Tim Tszyu to call on legendary father Kostya’s help ahead of Jermell Charlo world title showdown

Kostya Tszyu may have been an undisputed world champion and a legend of the sport, but when it comes to eldest son Tim’s boxing career, he’s only been to one of his 21 professional fights – the first.

Last year, Tim said Sporting News his frustration with his legendary father that night in 2016.

“He was uncontrollable – a pain in the ass,” Tszyu said.

“The only person I could hear was him, his voice.

“I remember thinking in the back of my head, ‘Dad, can you shut up? I’m boxing here, I’m doing it myself. Stop telling me what to do.’”

As of that night, the 27-year-old no longer has to worry about hearing his father’s advice while he fights – Kostya returned to Russia and wasn’t back to witness his son’s rise to world title contender.

That looks set to change when Tim takes on American Jermell Charlo for the undisputed super welterweight title on January 28 (January 29 in Australia) in Las Vegas.

Tszyu announced in Brisbane on Wednesday that Kostya will be involved in some way this time, although there will be one important stipulation.

“He wants to come with me. I would like to see him there,” Tszyu said Sporting News.

“I’ll definitely get some tips from him. He was the undisputed champion for a reason. We haven’t discussed all the details about it yet, but we will take care of it.”

One thing is for sure, Kostya will not be at ringside: “He will be in the crowd, that’s where he will be.”

At Charlo, Tszyu faces by far the biggest challenge of his career, but the long gap between his last appearance – his US debut win over Terrell Gausha in March – and his shot at all the belts at 154 pounds could be his lucky break.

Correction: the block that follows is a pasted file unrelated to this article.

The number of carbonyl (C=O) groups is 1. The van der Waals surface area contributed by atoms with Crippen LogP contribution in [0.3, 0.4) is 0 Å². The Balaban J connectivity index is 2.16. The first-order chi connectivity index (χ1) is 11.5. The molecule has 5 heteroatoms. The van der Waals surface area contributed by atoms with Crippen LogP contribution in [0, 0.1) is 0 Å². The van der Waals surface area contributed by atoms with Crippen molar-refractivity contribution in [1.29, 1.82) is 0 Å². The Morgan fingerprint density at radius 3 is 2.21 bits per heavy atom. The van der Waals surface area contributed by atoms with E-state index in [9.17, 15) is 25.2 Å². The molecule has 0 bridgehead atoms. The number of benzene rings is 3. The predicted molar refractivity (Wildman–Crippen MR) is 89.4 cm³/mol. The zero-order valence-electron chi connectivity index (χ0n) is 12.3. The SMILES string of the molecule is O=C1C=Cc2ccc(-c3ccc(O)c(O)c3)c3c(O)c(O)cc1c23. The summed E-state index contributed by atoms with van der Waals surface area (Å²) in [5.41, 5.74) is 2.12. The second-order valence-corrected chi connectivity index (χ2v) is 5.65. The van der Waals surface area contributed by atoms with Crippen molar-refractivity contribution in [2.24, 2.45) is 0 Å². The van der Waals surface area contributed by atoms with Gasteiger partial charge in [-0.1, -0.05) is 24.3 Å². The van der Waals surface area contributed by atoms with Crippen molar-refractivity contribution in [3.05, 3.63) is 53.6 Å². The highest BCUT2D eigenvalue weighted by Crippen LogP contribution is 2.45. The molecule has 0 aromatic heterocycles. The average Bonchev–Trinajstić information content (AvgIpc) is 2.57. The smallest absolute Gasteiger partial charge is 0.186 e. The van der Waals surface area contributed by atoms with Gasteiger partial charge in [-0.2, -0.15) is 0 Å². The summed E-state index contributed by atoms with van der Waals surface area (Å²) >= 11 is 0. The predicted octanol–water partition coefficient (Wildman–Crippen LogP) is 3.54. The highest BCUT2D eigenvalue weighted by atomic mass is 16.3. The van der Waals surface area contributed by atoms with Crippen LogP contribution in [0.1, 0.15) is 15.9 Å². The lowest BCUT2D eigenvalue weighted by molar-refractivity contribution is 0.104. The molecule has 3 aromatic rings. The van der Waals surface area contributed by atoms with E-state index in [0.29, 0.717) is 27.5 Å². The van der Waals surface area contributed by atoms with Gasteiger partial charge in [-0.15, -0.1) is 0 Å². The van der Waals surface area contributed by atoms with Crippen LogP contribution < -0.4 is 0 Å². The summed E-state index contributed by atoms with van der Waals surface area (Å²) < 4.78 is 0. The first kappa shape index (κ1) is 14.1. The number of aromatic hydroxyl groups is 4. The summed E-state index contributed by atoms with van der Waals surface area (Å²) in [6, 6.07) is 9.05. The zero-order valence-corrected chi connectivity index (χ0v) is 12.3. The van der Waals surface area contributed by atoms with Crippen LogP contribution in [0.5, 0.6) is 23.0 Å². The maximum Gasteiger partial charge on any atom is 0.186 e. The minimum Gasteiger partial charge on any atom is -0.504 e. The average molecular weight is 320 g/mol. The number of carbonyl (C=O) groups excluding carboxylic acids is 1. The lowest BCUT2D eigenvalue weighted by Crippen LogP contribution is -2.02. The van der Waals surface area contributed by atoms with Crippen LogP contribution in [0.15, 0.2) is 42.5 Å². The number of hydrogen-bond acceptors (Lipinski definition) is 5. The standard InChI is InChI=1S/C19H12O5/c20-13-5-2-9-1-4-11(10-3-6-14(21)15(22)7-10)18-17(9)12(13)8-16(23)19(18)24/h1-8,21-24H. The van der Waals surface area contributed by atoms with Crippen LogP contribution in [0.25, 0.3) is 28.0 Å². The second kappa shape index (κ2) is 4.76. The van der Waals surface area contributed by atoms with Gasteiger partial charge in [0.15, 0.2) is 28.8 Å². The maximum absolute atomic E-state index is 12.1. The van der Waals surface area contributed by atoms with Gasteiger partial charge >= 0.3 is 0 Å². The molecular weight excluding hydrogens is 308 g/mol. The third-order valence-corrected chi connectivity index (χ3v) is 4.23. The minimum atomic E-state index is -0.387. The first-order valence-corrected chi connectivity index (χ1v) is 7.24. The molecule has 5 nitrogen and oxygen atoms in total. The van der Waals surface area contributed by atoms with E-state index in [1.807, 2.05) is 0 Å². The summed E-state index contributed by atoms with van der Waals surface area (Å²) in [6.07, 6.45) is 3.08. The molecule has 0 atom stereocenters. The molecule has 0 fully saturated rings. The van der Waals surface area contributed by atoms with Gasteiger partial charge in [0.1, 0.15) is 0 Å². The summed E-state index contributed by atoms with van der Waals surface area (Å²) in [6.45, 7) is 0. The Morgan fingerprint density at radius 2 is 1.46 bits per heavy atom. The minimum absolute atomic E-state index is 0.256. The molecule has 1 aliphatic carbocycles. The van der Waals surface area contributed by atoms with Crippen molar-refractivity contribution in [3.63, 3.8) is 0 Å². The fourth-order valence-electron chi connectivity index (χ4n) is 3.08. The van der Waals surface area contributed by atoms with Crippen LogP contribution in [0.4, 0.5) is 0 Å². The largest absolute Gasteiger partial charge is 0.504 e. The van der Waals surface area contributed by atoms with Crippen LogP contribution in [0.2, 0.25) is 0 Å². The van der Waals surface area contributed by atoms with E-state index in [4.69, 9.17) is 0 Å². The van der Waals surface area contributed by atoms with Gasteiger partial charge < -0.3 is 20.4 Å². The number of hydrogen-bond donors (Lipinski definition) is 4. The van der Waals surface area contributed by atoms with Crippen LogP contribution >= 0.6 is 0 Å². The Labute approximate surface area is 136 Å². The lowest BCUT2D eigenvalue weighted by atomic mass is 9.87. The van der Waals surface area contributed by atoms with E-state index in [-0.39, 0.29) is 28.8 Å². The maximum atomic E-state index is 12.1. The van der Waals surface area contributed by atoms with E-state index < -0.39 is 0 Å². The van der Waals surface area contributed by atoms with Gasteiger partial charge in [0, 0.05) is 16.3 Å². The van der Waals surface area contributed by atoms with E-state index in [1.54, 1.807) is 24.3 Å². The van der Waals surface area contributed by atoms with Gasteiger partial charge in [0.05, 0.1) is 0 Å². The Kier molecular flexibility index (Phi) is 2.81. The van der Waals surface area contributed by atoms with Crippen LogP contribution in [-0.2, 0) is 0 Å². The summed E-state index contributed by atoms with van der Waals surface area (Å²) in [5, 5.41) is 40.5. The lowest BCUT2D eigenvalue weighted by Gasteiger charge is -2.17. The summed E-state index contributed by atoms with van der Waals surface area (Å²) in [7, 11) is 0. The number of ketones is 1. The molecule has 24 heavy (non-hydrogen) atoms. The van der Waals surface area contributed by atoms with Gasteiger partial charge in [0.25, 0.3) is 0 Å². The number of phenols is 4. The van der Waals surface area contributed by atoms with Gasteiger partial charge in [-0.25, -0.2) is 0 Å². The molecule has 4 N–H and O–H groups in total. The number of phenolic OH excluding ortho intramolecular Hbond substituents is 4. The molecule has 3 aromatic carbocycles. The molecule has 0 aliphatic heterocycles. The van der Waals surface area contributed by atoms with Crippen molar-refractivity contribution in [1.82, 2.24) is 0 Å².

Tszyu required surgery on both hands after beating former Olympian Gausha by unanimous decision.

“My hands are sort of recovering and it’s given me time to just be 100 percent healed,” he said.

“I’m fighting back, I was a little worried but it’s good.

“I worry less about my hands. I was worried before.

“If I were to fight now, it wouldn’t be a good idea. In the next six months I can condition them to be like rocks.”

Tszyu said the lengthy preparation for the fight will also give him time to hone his style and be ready to bring down the hard-hitting 32-year-old.

“No, I’ll be very different,” he said.

“I will box. I can’t make a mistake.”

But will Tszyu’s trademark in-your-face, letterpress style appear?

“We’ll see how I feel. When his punches don’t take much, I just walk forward like a zombie.”

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